Before you request a personal loan pre-qualification, make sure that you’re beginning a pre-qualification process and not the process of beginning to apply. A lender that offers pre-qualification will always say something like, “See your rate without affecting your credit score.”

Although the personal loan application will look very similar to a pre-qualification form, you may have to go into more detail regarding your financial and employment history. Typically, you’ll have to click a consent form before the lender does a hard credit inquiry, but this fact can get lost in the fine print.

Finally, keep in mind that pre-approval and pre-qualification can sometimes mean different things. When you apply for a mortgage, for example, a pre-approval is a more comprehensive step than a pre-qualification and may involve a hard credit pull. When it comes to personal loans, the two terms may be used interchangeably, so always read the fine print.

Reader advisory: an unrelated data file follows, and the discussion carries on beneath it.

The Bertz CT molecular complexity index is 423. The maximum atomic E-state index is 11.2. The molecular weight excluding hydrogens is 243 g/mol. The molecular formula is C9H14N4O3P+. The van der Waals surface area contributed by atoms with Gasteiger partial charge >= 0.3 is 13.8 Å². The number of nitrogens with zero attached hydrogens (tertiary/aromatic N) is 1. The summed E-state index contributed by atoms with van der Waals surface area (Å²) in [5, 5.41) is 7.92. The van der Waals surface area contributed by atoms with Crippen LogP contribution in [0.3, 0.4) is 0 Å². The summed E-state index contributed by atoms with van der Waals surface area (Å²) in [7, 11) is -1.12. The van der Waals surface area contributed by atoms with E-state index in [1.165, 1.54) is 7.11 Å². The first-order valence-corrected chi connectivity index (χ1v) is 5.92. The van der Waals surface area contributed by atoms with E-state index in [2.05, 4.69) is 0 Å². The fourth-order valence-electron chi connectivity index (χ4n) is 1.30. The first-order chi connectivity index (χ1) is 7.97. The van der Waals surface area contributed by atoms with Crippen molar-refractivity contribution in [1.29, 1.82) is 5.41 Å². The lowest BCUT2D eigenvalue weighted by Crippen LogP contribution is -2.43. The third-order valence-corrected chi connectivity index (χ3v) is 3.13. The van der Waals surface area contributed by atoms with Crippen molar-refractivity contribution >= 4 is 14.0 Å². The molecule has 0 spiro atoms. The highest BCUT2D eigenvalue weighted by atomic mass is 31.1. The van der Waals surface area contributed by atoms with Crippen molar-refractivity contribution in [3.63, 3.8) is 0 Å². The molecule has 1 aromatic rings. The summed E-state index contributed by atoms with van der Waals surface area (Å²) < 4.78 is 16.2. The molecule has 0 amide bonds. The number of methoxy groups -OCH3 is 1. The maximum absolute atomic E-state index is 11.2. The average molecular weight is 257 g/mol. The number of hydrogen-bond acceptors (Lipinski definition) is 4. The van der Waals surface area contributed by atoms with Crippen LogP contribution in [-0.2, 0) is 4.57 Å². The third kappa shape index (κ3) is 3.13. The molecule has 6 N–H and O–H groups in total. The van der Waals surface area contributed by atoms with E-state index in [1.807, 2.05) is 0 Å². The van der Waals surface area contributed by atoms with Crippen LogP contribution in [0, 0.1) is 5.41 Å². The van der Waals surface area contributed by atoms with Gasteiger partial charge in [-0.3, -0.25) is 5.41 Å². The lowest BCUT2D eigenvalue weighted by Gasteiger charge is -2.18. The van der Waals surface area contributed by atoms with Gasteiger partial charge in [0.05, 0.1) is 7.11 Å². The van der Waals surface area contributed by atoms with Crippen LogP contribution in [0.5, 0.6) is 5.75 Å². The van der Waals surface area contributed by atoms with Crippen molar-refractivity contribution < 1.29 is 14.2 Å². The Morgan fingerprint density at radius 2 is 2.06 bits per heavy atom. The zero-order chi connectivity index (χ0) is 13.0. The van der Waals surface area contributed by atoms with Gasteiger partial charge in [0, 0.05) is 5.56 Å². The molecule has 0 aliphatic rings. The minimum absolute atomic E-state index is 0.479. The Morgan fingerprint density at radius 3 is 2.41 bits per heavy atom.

Where to find personal loans

Getting back to personal loans, now that you know what pre-qualifying is, you probably want to know where to look for lenders. Below are some of the best places to start. 

  • Fiona is a little different from the others on the list because it’s not an actual loan provider. Fiona is basically an aggregator that finds the best loan for you based on your situation and needs.
  • Credible offers a simple, one-page application that will then show you your best rates based on the information you provide. Credible offers personal loan rates starting at 4.99% APR (with AutoPay), See Terms*
  • Prosper is a marketplace lending network, meaning your loan will come from dozens of individual investors rather than from a bank. There are pros and cons to this model, but one of the largest pros is that a site like Prosper may be able to approve borrowers with credit issues that a typical bank will reject.